If you’re a person who views days as “good” or “bad,” consider how this is impacting your partner, friends, and coworkers. Next consider how you can choose to accept a bad event for what it is and deal with it, without making it bigger than that. One suggestion, if you find your mental path on a downward spiral, is to identify three things to appreciate that day. Know that it will make you and everyone around you happier.

(This was originally posted as part of Pacific San Diego Magazine's Relationship & Sex Blog series.)

~Dr. Jenn Gunsaullus, San Diego, CA -- Sexologist, Sex Therapist, Sociologist, Sexuality Speaker

Grateful160 for Counting Your Blessings

“Envy is the art of counting the other fellow’s blessings instead of your own.” ~Humor Columnist, Harold Coffin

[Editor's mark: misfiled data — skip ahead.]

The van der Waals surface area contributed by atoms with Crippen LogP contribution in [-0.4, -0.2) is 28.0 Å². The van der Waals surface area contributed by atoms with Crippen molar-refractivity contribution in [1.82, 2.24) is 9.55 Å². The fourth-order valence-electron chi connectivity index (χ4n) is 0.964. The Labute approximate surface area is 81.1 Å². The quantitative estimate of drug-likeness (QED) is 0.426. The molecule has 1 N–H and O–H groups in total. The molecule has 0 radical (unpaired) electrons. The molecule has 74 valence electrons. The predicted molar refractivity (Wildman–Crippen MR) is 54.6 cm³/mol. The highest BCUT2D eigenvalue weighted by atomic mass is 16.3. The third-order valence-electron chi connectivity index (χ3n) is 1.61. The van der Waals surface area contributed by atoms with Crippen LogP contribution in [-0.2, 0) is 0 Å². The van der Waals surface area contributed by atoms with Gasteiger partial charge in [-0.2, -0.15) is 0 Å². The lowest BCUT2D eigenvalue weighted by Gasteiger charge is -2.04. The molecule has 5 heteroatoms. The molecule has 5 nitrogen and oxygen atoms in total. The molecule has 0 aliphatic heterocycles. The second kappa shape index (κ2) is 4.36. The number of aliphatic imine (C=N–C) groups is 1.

http://www.abundance-and-happiness.com/gratitude.htmlWant some help counting your own blessings? I’m a huge proponent of doing “daily gratitudes,” where you write down three to five things you are grateful for in the past day. This activity is a keystone of the burgeoning science of happiness field, and there is mounting evidence that such activities have a profound impact on increasing optimism and improving happiness. (In my field, this is quite related to building happy relationships and fulfilling sex lives.) When reflecting on your day, your appreciations need not be the big things in your life, such as your partner, job, or car, but can be the little things, such as a seeing a spray of wildflowers on the side of the road, cashing in your “10th one for free” on your coffee card, hearing your favorite song on the radio, or eating at a delicious Thai restaurant.